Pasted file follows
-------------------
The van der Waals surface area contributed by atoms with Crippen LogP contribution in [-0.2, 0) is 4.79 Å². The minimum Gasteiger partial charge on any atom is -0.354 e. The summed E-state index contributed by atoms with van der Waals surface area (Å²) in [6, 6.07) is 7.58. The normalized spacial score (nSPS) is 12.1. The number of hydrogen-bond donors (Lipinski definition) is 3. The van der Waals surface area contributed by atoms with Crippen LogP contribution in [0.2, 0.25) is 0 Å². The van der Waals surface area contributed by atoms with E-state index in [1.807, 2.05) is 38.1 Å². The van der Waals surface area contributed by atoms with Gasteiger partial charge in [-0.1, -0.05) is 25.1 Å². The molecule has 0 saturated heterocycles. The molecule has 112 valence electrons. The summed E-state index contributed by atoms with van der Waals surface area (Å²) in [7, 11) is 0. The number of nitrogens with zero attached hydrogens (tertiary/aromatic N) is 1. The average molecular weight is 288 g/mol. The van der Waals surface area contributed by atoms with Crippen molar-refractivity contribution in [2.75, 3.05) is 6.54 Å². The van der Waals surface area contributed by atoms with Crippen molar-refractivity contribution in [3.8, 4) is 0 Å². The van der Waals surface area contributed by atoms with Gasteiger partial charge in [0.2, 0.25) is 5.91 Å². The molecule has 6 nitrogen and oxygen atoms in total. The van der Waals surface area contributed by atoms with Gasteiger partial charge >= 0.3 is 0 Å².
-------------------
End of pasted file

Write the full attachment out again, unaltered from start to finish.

The van der Waals surface area contributed by atoms with Crippen LogP contribution in [-0.2, 0) is 4.79 Å². The minimum Gasteiger partial charge on any atom is -0.354 e. The summed E-state index contributed by atoms with van der Waals surface area (Å²) in [6, 6.07) is 7.58. The normalized spacial score (nSPS) is 12.1. The number of hydrogen-bond donors (Lipinski definition) is 3. The van der Waals surface area contributed by atoms with Crippen LogP contribution in [0.2, 0.25) is 0 Å². The van der Waals surface area contributed by atoms with E-state index in [1.807, 2.05) is 38.1 Å². The van der Waals surface area contributed by atoms with Gasteiger partial charge in [-0.1, -0.05) is 25.1 Å². The molecule has 0 saturated heterocycles. The molecule has 112 valence electrons. The summed E-state index contributed by atoms with van der Waals surface area (Å²) in [7, 11) is 0. The number of nitrogens with zero attached hydrogens (tertiary/aromatic N) is 1. The average molecular weight is 288 g/mol. The van der Waals surface area contributed by atoms with Crippen molar-refractivity contribution in [2.75, 3.05) is 6.54 Å². The van der Waals surface area contributed by atoms with Crippen molar-refractivity contribution in [3.8, 4) is 0 Å². The van der Waals surface area contributed by atoms with Gasteiger partial charge in [0.2, 0.25) is 5.91 Å². The molecule has 6 nitrogen and oxygen atoms in total. The van der Waals surface area contributed by atoms with Gasteiger partial charge >= 0.3 is 0 Å².